Korean manufacturer Samsung had already guided its forecast down to 350 million, from 425 million to 435 million. However, market research group Dataquest believes the market can reach its previous forecast of 420 million units.
But even the lower estimates would represent a solid advance over 1999's tally of just fewer than 300 million units shipped.
The new outlook has created a problem, however. Handset suppliers had been gearing up for the buildout of more than 500 million units this year, which appears to have created a glut of cellular flash chips, at least in the near term.
Although there's time for this additional supply to be absorbed by the market, a number of flash capacity plans are in the works for production beginning in mid-2001. Combined with calls for cellular handset growth rates to slowly moderate out to 2003, the situation may soon be exacerbated.
Another concern in the handset market is the view that a flash technology shift will take place in the coming next-generation ``3G'' wireless phone market.
Today's phones are primarily powered by NOR code-storage flash, the type also predominantly used in PCs. But industry experts predict that most 3G phones will require the power and speed of the more advanced mass-data-storage NAND flash.
If this shift comes to fruition, it could significantly alter the playing field in flash memory. In fact, it would currently move from the U.S., where AMD and Intel lead the NOR pack, to Japan, and leading NAND producers Toshiba (NASDAQ: TOSBF - news), Hitachi (NYSE: HIT - news) and NEC (NASDAQ: NIPNY - news).
Web-Feet Research forecasts that supply will exceed demand for NOR type flash in about 18 months, while it expects a shortage of NAND type flash to last until 2005, which seems to support the above analysis.
What does this all mean for the pure-play flash memory stocks? There are really only three that loosely fit this description, and each situation appears markedly different.
SanDisk (NASDAQ: SNDK - news) produces removable NAND flash for use in digital cameras (a strong market) and for other personal electronic devices. The company has done well to stay on top of the technology curve, announcing it will produce an industry-leading 512-megabit chip in mid-2001 through a joint venture with Toshiba.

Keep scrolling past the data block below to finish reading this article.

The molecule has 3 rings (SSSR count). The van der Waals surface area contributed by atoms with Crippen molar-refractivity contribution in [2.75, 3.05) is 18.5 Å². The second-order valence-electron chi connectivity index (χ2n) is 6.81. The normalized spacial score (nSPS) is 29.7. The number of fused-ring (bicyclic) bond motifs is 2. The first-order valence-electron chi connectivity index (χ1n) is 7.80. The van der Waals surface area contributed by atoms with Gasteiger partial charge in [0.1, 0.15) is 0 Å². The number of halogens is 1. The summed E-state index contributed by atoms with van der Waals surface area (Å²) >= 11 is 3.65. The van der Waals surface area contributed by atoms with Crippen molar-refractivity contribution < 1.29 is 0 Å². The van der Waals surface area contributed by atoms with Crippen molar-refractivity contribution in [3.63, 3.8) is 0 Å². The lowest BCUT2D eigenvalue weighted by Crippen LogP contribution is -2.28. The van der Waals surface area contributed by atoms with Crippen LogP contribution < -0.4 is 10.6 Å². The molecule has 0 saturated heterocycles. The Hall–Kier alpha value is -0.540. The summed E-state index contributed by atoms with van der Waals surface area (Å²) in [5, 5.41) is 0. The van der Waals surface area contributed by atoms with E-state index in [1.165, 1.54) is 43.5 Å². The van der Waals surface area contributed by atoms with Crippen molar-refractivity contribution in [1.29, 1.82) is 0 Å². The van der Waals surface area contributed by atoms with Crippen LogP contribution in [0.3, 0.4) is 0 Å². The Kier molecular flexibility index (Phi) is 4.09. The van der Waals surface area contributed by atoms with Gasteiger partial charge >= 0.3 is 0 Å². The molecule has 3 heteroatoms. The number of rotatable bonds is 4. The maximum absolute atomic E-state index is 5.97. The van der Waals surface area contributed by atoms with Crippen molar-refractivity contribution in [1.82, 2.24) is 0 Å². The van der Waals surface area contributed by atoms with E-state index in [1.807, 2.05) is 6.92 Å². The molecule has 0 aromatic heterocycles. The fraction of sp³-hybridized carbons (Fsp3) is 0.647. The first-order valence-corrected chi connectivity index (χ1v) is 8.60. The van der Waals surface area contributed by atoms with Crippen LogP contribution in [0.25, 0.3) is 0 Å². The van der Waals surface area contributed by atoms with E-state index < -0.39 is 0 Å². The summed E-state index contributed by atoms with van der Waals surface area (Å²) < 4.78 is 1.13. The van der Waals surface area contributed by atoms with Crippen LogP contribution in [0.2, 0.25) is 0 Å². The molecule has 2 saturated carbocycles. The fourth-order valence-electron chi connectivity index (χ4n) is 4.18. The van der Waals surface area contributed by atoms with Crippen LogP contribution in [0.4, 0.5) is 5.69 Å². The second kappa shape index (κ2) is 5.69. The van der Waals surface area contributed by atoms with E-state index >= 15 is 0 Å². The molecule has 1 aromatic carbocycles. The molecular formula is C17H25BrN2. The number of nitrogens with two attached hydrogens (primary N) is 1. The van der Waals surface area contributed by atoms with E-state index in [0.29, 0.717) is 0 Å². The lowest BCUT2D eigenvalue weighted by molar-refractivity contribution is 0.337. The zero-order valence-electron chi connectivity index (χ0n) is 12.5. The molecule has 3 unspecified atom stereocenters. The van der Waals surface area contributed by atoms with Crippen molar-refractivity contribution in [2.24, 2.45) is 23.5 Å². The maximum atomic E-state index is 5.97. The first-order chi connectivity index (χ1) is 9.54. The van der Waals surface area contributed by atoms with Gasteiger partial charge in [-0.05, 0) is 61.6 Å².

Overall, SanDisk appears well positioned to benefit from the need for ultra-high-density flash in many next-generation personal electronic devices. It also has invested $75 million in Israeli chip-equipment maker Tower Semiconductor (NASDAQ: TSEM - news), which allows it to guarantee some future production capacity, currently in tight supply, and a 10% equity stake in the company.
However, SanDisk remains sensitive to the health of the worldwide economy, particularly in the U.S., and the continuation of brisk spending on cutting-edge consumer electronics.
Silicon Storage Technology
Silicon Storage Technology (NASDAQ: SSTI - news), a component of our Magic 25 portfolio, is the clear leader in low-density NOR-type flash offerings. The company has blown away recent analyst expectations, as earnings have exploded from a market that could not generate a profit for most of its peers who have since abandoned the low-end space.
Moreover, in SST's defense, the stock has been dragged down even though its exposure to the cellular handset industry is less than 2% of its total business. Its renowned SuperFlash code storage chips are even used in combination with NAND storage devices like SanDisk's CompactFlash card.
The question here is how commoditized the low-density NOR business may become going forward, and how quickly its new, higher-end products can gain traction to offset the expected decline. Also, as the low-density standard rises, SST will likely encounter a trail of supply from AMD and ST Microelectronics (NYSE: STM - news), while NAND flash should gain a stronger footing in the marketplace.